I put this book down thinking how well read Hitchens was, how well travelled and connected to so many cultures he was. "Who better to have written a bI put this book down thinking how well read Hitchens was, how well travelled and connected to so many cultures he was. "Who better to have written a book which examines the effects of religion on culture," was a recurring thought I had as I read.
I am not nearly as well read as Hitchens was. For me to critique this work would border on the ridiculous. My task, as I see it, will be to compile a list of books from his references and slowly conduct a sort of protracted fact check to see for myself the source arguments he used to back up his claims. This task is made very difficult by the number of impossible to verify personal experiences from which Hitchens seems to have drawn a great deal of his conclusions. I suppose I can only take those at face value.
For the greater part reading this was, if you'll pardon the mangling of a metaphor, like being in the choir listening to the preacher. I was in no way a believer when I picked up this book, and do not necessarily feel as though I have greater 'strength of conviction' having finished it. It read less like an essay aiming to convince believers to abandon their religions and more like a very eloquent and reflective essay explaining 'Why I am an atheist'. But perhaps I read it this way because I am not a believer.
What stood out for me as the cleverest chapter was sixteen: Hitchens' "case" against secularism. Upon finishing it I had the rather dull thought that no case against secularism was made at all. It was much later that I realised his intent and that the commonly referred to "scare quotes" around "case" were actually magical, meaning reversal quotes. His comparison of countries governed by their religion (e.g. Iran) to those which have secular governments (e.g. North Korea) demonstrated so many shared qualities as to render false the definition of being secular.
In all I found this book to be refreshing in its focus on real world examples of the effects of religion on countries and cultures, the use of arguments from philosophy and literature, with only mild references to science. The prose, too, was a pleasure to read. I look forward to reading more of Hitchens' work, and join many others in lamenting his early death. ...more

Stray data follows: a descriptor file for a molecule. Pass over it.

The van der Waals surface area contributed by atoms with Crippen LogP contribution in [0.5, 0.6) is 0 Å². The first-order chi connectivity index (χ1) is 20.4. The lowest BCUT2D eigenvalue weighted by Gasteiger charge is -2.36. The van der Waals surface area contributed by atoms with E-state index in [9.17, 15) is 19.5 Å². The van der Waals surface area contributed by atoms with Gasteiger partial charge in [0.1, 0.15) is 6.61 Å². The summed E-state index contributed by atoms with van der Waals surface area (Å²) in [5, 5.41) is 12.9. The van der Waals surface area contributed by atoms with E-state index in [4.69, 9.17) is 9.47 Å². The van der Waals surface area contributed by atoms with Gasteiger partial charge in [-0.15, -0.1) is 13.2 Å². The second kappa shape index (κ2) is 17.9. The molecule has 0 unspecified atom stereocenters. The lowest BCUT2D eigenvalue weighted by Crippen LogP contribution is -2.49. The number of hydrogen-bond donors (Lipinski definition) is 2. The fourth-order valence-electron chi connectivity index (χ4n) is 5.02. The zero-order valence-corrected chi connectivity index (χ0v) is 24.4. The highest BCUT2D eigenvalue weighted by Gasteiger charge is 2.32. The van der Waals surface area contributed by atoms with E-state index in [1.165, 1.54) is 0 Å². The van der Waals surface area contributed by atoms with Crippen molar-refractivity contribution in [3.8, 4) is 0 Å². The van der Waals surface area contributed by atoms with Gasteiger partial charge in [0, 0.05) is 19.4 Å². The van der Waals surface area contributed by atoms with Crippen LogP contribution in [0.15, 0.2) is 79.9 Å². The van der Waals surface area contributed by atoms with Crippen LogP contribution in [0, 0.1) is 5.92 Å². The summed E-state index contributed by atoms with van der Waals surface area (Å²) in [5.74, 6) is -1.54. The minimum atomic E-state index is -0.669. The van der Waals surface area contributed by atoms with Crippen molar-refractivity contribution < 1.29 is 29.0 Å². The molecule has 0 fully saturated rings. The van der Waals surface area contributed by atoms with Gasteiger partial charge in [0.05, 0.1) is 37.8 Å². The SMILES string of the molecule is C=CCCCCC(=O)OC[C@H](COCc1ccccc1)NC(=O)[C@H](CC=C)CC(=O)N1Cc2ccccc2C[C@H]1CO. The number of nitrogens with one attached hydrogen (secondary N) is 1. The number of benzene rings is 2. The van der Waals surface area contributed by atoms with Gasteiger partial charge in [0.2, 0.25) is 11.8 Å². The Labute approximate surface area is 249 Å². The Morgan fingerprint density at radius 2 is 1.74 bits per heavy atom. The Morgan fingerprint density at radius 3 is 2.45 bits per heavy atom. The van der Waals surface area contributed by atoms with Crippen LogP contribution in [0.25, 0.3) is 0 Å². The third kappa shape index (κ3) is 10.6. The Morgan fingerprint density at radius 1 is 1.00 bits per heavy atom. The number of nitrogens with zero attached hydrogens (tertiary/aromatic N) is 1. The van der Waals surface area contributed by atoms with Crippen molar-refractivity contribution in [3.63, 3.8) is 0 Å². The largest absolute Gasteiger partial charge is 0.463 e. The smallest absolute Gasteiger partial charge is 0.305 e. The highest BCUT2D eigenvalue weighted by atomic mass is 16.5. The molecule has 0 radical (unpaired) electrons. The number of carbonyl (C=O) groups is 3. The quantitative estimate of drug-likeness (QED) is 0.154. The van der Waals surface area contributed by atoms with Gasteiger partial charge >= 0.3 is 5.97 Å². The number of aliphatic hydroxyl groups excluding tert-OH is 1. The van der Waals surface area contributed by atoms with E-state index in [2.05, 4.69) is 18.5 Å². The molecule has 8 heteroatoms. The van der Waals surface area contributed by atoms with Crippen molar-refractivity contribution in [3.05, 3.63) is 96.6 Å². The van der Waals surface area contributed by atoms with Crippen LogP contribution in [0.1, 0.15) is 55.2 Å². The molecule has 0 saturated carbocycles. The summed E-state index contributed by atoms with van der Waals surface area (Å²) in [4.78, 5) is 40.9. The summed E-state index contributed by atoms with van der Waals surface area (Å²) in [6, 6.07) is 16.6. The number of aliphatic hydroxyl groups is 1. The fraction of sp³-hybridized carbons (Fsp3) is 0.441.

I've just finished watching the 32 available dvds of Bleach and I'm so ridiculously fascinated (i.e. obsessed) with the series that I'm now going throI've just finished watching the 32 available dvds of Bleach and I'm so ridiculously fascinated (i.e. obsessed) with the series that I'm now going through the manga. There are a few things that grab me about this series: it's hilarious yet manages a seriousness that is, at once, angst riddled, philosophical, and touching. There is artistic and character ephemera that is giggle inducing and awesome for its ability to hook into and endearing the reader to the varied personalities of the series. Of course, I realize that I write this after being thoroughly absorbed by the anime. So, perhaps I appreciate the extras as a more in-depth look into the characters and plot. I watched a portion of the episode where Ichigo uses his bankai for the first time ages ago and felt a bit cavalier and thought that maybe I'd get into the series sometime. Now that I've gotten into it, well, I'm sorry I didn't pay more attention earlier- there's a hell of a lot of manga to get through! I'm not really complaining...I love it!...more